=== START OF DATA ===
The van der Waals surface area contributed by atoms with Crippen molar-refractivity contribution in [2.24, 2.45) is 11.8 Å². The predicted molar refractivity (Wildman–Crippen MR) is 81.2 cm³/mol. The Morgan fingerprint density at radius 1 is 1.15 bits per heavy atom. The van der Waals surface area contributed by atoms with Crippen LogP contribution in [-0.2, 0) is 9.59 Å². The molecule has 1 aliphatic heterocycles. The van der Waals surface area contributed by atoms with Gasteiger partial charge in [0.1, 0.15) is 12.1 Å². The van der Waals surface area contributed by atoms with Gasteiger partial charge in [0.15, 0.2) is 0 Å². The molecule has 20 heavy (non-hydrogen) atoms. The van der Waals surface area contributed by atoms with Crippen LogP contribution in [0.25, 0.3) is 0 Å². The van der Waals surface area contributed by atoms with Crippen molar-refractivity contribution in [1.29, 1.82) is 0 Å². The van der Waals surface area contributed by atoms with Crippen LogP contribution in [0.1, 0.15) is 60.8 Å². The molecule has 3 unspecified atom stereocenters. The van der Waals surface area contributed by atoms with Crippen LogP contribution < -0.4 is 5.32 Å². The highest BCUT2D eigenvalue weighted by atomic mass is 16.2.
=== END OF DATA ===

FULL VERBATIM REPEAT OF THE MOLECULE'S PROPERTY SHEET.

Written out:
The van der Waals surface area contributed by atoms with Crippen molar-refractivity contribution in [2.24, 2.45) is 11.8 Å². The predicted molar refractivity (Wildman–Crippen MR) is 81.2 cm³/mol. The Morgan fingerprint density at radius 1 is 1.15 bits per heavy atom. The van der Waals surface area contributed by atoms with Crippen LogP contribution in [-0.2, 0) is 9.59 Å². The molecule has 1 aliphatic heterocycles. The van der Waals surface area contributed by atoms with Gasteiger partial charge in [0.1, 0.15) is 12.1 Å². The van der Waals surface area contributed by atoms with Gasteiger partial charge in [0.15, 0.2) is 0 Å². The molecule has 20 heavy (non-hydrogen) atoms. The van der Waals surface area contributed by atoms with Crippen LogP contribution in [0.25, 0.3) is 0 Å². The van der Waals surface area contributed by atoms with Crippen molar-refractivity contribution in [1.29, 1.82) is 0 Å². The van der Waals surface area contributed by atoms with Crippen LogP contribution in [0.1, 0.15) is 60.8 Å². The molecule has 3 unspecified atom stereocenters. The van der Waals surface area contributed by atoms with Crippen LogP contribution < -0.4 is 5.32 Å². The highest BCUT2D eigenvalue weighted by atomic mass is 16.2.